Space Giraffe is to Tempest what Geometry Wars is to Robotron. It's a creative, eccentric update of the into-the-screen shooter classic. You control a giraffe, sitting at the near end of a space tunnel, and enemies move from the distance towards you. The giraffe continuously fires bullets at the enemies, which you control the direction of by moving with the left stick, or aiming slightly with the right stick. The player must shoot the waves of enemies, complete the level, and move onto the next one.
It sounds very much like Tempest, but there are some big changes. Most obviously, the game engine is based on Llamasoft's Neon light synthesizer, which is something like looking at the aurora borealis while squeezing your eyeballs in time to techno music. This increasingly obscures the gameplay as you progress through the levels, and is one of the main sources of difficulty progression. A variety of enemies appear as you progress through the game, each of which requires a different strategy to destroy. And then there's bulling.
In Tempest, if an enemy got to the top of the tunnel, you were pretty much dead. In Space Giraffe, it's the aim of the game: you score highly by letting enemies reach the top line, then rapidly sliding through them to bull them off the edge, which is appropriately accompanied by a reverberating "moo!" from the giraffe. But you can only bull enemies if you still have a power bar, which is increased by shooting enemies, and depletes over time. So there's a constant challenge in the balance between shooting, waiting, and bulling, which is the most rewarding part of the gameplay.
The player can also collect jump pods, which enable the giraffe to jump backward off the line and fire on un-bullable enemies or flowers that have reached the top of the level.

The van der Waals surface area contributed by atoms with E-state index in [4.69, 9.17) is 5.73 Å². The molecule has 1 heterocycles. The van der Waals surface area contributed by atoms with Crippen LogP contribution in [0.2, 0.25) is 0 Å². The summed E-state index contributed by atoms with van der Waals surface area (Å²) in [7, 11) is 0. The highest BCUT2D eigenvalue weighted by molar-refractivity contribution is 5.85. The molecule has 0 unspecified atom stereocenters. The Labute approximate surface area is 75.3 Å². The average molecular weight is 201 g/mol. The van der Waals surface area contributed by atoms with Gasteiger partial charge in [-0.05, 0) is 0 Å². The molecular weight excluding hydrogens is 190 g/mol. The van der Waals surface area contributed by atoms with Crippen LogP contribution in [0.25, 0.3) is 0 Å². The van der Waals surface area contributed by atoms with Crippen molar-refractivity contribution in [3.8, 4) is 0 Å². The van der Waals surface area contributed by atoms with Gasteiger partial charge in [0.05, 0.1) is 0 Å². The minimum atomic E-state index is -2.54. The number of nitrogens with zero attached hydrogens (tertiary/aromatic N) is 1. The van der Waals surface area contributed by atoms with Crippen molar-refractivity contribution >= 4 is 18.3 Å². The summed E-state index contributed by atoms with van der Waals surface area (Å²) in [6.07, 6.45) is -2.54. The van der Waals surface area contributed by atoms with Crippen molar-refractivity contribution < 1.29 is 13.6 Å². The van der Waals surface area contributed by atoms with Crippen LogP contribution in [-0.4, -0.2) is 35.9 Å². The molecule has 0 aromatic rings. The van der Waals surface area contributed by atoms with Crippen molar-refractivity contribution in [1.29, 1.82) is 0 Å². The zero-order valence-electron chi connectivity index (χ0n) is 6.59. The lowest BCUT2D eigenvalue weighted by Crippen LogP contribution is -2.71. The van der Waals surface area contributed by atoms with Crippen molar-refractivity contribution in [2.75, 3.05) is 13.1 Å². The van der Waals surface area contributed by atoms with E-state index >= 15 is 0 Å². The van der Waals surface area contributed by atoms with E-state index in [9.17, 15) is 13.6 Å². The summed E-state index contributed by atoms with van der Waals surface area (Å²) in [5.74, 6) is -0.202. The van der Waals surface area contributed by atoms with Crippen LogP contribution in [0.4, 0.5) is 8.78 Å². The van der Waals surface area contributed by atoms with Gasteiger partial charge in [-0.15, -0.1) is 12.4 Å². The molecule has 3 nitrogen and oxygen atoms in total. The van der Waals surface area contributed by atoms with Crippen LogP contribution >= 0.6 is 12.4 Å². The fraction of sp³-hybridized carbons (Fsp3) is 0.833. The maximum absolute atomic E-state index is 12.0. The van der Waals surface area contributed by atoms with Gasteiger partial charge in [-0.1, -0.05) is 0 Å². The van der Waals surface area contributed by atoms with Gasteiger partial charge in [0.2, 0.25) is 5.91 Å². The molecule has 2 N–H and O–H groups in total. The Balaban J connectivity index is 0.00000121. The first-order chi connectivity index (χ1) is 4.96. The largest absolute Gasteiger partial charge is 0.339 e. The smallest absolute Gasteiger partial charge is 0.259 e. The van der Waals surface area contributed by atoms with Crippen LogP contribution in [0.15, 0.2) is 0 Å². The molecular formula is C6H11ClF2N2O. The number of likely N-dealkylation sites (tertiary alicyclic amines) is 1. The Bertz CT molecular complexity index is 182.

The tutorial for the game just about introduces these concepts for the player, but there's a great deal of depth in the game which is difficult to see without the support of the community around the game. As the visuals rapidly become overwhelming, players will have to learn to use audio cues to determine which enemies are on the screen and where. Some of the later more difficult levels are so disorienting that it almost feels like punishment; level 64 in particular is so challenging that there is an achievement just for completing it with one life.
Space Giraffe is currently available on Xbox Live Marketplace for 400 points ($5) and on Steam for $9.99.
Space Giraffe is notable for a very low 2/10 score from Official Xbox Magazine, and for its reportedly very poor sales. Despite this, it does have a cult following.Chief among the complaint were the chaotic nature of the games graphics. The game's controversial nature is perhaps best demonstrated by its unprecedented double-rating from Eurogamer; there it received both 6/10 and 8/10. The usually harsh UK gaming magazine Edge gave the game 8/10.
Space Giraffe includes a few strange references to popular culture, which are presented prominantly in the game. Some of these are listed below:
- The game features former Xbox spokesman J Allard in the aptly-named level "The Eyes of Allard." As you play the level, the undulating background occasionally pulses, revealing the compelling gaze of Allard.
- The sound effect played when the player collects jump pods is a sample from the KLF album "The White Room". The sound itself is a recording of the phrase "mu mu", a reference to the group's alternate title, The Justified Ancients of Mu Mu (or JAMs).
- The title of the level 3AM External is a reference to the KLF track title "3 a.m. Eternal".
- OS: Microsoft Windows® XP SP2 / Windows Vista ™
- Processor: Intel® or AMD™ Processor 1.9 Ghz or higher
- Memory: 256MB
- Graphics: DirectX 9.0c compliant video card with 256MB RAM ( Shader Model 2.0 )
- DirectX®: DirectX 9.0c
- Hard Drive: 80MB of free space
- Sound: 100% DirectX 9.0c compliant sound card
- Controller Support: Generic HID controller DirectX compatible, XBOX 360 for Windows Controller, keyboard
Possible Influence on Design Choices
- The numbers that appear in the middle of the play field as bonus points match the font used in Atari 2600's Air Sea Battle game.
- A sound effect is identical to Atari 2600's Solar Fox's bullet fired.
- And the number of player lives in the User Interface resemble Atari's Logo.